There are two elements which are used to form an assessment of a company’s capability:
- Benchmarking competitiveness to establish the current position and future targets for the company as seen from the customer’s point of view
- Understanding a company capability across four key themes as follows: competitive strategy and management systems, NPI lifecycle and management, operations, and supply chain.
Valid for one year, an SC21 award is a hallmark of growth and continued excellence in the supply chain, which can be retained or levelled up, in consecutive years. As an example of the benefits of SC21, organisations receiving awards have seen improvements in their bottom-line performance, for example through the reduction of cost and increasing the quality and delivery of products and services. In addition, the SC21 programme supports organisations on their sustainability journey while actively fostering their investment in innovation and the development of intellectual property.
Collaborative support delivers additional supply chain resilience
With the support of specialised partners included the Aerospace Technology Institute (ATI) and Ministry of Defence (MOD), ADS is actively involved in the delivery of programmes such as the National Aerospace Technology Exploitation Programme (NATEP), the Defence Technology Exploitation Programme (DTEP) and the Space Technology Exploitation Programme (STEP).
DTEP is a technology development programme that seeks to improve the competitiveness of the UK defence supply chain. It is overseen by the Industrial Programmes teams in the Directorate of Industrial Strategy and Exports (DISE) and delivered by the Defence and Security Accelerator (DASA), supported by Innovate UK. Through DTEP, SMEs across the UK are being inspired to win new business, develop industrial capabilities, and provide new cutting-edge answers to defence technology problems at home and abroad. In similar style to the NATEP model of mentoring, DASA Business Relationship Managers help companies develop their proposals and can also provide guidance on collaboration agreements and intellectual property protection. Full information on DTEP including the application process can be found on the GOV UK website.
Supporting advanced manufacturing and engineering through 2024 (and beyond)
To understand the pain points of its members, ADS issues regular Industry Outlook Surveys which identify and track key issues; for the third quarter of 2023, 92% of respondents expected business turnover to increase or stay the same, and workforce and skills shortages were recording as having a significant impact on business growth opportunities in the next three months.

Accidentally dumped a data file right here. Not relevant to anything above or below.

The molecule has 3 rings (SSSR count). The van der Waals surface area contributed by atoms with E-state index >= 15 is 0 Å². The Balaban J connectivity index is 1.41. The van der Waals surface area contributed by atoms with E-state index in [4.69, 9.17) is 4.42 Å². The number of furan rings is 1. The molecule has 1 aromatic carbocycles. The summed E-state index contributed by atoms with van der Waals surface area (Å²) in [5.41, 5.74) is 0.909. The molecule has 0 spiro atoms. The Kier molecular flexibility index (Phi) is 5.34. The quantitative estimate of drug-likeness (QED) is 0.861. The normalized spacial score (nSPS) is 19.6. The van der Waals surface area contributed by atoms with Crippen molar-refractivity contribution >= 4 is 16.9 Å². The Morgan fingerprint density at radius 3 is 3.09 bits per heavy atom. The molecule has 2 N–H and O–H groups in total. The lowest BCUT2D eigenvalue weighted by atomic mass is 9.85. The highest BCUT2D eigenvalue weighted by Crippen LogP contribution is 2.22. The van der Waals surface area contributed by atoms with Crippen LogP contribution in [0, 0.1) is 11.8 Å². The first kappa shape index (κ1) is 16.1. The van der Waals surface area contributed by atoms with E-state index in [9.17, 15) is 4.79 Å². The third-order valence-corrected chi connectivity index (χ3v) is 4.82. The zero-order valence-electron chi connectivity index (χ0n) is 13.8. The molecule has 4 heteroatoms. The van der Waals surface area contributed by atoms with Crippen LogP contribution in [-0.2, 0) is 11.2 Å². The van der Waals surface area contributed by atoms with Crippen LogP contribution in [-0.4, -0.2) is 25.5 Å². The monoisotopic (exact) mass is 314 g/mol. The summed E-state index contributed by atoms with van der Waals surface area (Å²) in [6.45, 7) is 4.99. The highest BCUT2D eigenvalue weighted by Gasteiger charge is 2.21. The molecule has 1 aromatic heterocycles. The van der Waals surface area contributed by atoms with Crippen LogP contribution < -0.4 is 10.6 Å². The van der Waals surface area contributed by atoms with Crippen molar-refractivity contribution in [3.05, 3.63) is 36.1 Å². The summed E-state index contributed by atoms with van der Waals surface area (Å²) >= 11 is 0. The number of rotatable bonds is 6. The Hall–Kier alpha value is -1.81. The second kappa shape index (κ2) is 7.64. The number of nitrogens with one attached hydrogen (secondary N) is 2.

The Defence Supply Chain Strategy introduced a bimodal operating system designed to allow supply chains to more easily switch between modes of operation, thereby reducing the impact of external events. Of particular note is the active review of various supply chains as part of Mode 2 of the bimodal system. This allows planners to identify potential vulnerabilities in the chain or vulnerabilities with increased risk of disruption, and address predictable threats before they cause problems. This is effective for more easily predictable issues – for example disruption expected at the end of the Brexit transition period – but cannot predict all disruption factors.
The interactions between defence and commercial industries are becoming increasingly intertwined, both in defence procurement and the influence of commercial markets on defence supply chains. The defence industry is increasingly facing disruptions from commercial sources, such as instability in the supply of semiconductors and box shortages due to the online shopping boom that has hit the supply of various military supplies.
The DSCS cannot directly resolve this issue, and strategic planners must ensure continued cooperation with civilian industries that supply both civilian and military markets. The DSCS has set out plans to overhaul the current management of the UK's defence supply chain and the proposed changes could significantly improve system resilience and reduce the impact of unexpected and increased supply chain disruptions.
Successful implementation of this directive will require implementation across all stages of the supply chain and with companies that do not traditionally supply the defence industry but are increasingly involved in the supply chain. There must be ongoing, thorough and transparent discussions.